Nicole Kotovos arranges cupcakes in the case at her store in Athens.
Nicole Kotovos arranges cupcakes in the case at her store in Athens. Jim Zarroli/NPR
Nicole Kotovos was searching for a way to start a new life when the idea struck her: She would go to her ancestral homeland of Greece and open an American-style bakery cafe. She would bring the cupcake fad to Athens.
What she didn't figure on was the historic downturn in the Greek economy.
The former New York TV producer arrived in 2008, just as the country's debt-mired economy was falling into a deep recession it still hasn't emerged from.
"The Greeks tell me, 'Oh, if only you had been here in the better times. You came at the worst time. What were you thinking?' " she says, sitting at a table at her shop, Hamptons Cupcakes, in an upscale neighborhood of northern Athens. "To this day, I hear, 'Thank God you have an American passport. You can just get up and leave. Why aren't you doing it?' "
Kotovos didn't leave, and today, at 37, she's just opened her third bakery. Her success is a reminder that some businesses can still survive and prosper, even in the midst of a terrible economy.
"The crisis had already started here, but I knew that coffee and cupcakes, with value for the money, still had a chance, even given the circumstances. Bakeries are generally recession-proof. I don't know how well we would have done if there wasn't a crisis, but given the crisis, we're doing OK, we're doing well," she says.
But success hasn't been easy, and Kotovos' experiences underscore just how tough Greece's notoriously bureaucratic business climate can be for startups.
As its name suggests, Hamptons Cupcakes looks very much like an American-style bakery. A glass case containing trays of multicolored cupcakes is the first thing customers see when they arrive. The menu is on a chalkboard, and cake plates are stacked on white wooden shelves. You can watch the baking behind a large window.
Late one recent afternoon, customers were crowded into the sunny courtyard, sipping Greek coffee and eating cupcakes.
"It's something fresh here in Greece. It's something tasty. If your coffee is just black, it tastes even better," says customer Chris Papadimas, a student.
Hamptons was the first cupcake cafe to open in Athens, although others have followed.
"I took a chance. I did some research on it. And I knew they loved their Greek pastries. But I also knew that the Greeks were open-minded," Kotovos says.
Kotovos had to train her employees how to bake American-style. She also found she needed to adjust the recipes she brought because of Greece's humid climate.
"It was almost a three-month process until we actually came out with a cupcake that could withstand the climate here. We change it a little bit in the summer. We keep it very cool inside, for obvious reasons," she says.
But learning how to do business in Greece was trickier than tweaking the recipes.
For example, Greece has its own unusual system of financing: As a business owner, she can write checks to suppliers or contractors and post-date them. The suppliers can't cash them right away, but they can use them as collateral for a bank loan.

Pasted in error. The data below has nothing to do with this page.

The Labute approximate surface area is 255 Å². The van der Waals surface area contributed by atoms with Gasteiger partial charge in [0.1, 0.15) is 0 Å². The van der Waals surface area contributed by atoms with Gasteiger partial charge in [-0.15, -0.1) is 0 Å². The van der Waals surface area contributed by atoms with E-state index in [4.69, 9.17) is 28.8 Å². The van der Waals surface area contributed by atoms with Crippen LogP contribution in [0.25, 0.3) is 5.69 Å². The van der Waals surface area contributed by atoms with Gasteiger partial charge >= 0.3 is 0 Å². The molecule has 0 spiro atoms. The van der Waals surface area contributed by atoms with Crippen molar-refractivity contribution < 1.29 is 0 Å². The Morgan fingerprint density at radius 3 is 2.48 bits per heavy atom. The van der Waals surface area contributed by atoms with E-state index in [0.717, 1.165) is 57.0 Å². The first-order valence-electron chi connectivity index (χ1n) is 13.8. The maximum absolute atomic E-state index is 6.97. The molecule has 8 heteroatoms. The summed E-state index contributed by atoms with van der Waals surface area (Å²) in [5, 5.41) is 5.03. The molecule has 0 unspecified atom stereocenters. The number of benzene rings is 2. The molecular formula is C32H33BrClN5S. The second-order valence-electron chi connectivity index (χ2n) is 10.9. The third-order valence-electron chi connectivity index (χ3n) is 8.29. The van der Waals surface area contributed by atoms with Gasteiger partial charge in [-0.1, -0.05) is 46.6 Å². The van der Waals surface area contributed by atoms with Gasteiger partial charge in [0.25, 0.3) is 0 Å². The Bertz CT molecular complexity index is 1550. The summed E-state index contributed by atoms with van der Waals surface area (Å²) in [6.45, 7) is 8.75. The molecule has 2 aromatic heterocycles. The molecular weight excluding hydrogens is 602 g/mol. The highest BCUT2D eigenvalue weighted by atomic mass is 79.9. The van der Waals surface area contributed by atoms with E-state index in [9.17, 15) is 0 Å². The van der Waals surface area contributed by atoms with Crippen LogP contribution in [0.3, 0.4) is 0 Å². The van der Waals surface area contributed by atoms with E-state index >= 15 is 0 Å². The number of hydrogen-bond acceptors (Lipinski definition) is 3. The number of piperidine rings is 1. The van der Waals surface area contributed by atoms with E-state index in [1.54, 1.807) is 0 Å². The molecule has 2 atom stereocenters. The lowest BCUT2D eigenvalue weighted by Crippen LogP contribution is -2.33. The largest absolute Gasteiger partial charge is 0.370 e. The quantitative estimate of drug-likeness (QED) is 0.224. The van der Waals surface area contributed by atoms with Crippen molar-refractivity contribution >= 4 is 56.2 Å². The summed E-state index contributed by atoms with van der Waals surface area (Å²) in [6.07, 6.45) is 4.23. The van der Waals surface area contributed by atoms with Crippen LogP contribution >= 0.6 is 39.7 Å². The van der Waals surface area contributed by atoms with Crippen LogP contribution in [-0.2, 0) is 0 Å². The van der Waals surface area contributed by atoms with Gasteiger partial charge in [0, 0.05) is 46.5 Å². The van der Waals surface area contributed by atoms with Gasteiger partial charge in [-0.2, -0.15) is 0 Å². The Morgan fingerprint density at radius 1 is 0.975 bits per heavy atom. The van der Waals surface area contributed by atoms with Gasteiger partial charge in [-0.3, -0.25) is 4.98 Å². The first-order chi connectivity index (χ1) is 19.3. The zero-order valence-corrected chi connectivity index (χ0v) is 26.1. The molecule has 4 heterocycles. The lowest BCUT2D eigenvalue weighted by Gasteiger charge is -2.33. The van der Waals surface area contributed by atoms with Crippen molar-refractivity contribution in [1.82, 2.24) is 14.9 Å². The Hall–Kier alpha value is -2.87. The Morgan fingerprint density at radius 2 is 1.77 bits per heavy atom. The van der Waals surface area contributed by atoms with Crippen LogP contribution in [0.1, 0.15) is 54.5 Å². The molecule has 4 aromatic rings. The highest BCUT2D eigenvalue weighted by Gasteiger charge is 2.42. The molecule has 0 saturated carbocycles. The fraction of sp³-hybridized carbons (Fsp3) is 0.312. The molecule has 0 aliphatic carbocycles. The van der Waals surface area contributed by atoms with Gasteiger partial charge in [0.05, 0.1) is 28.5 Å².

That kind of financing has become much harder to get recently, as credit has dried up. Like other Greek businesses we've reported on, Hamptons Cupcakes has adapted to the fiscal crisis by importing much of what it uses in production, and paying cash for everything it buys now.
Kotovos has also had to get used to Greece's strict employment laws. Her workers have guaranteed wages and benefits, including four weeks of vacation. "Next life, I'm coming to Greece as an employee, and America as an employer," she says.
She was also surprised to learn that employees get an extra month's salary every Christmas and Easter as a kind of bonus. It was an expense she hadn't budgeted for, and she found herself having to scrape together the money to pay it at the last moment.
Kotovos doesn't really complain too much about regulations like that.
What does frustrate her is the way the rules change. One day the government demands a certain kind of permit; the next day, it wants something else. Because the rules can be so confusing, a lot of Greek businesses develop a kind of casual attitude toward the rules.
"For better or worse, they sort of figure out ways to do things legally, but with the least possible effort, is the best way I can say it, or the most diplomatic way I can say it," she says. "For example, there are many stores that operate without actually having full permits, which they eventually have to get, but they haven't been able to yet."
For all the struggles she has faced, Kotovos remains a big booster of Greece and its business community.
"It has so much potential, and I am a big believer that one day they'll do something to actually attract and have the businesses and the businessmen they deserve to have here. They definitely haven't reached it, and they're probably not even close, but I constantly have this positive thought that it will happen, and that's what I love about it."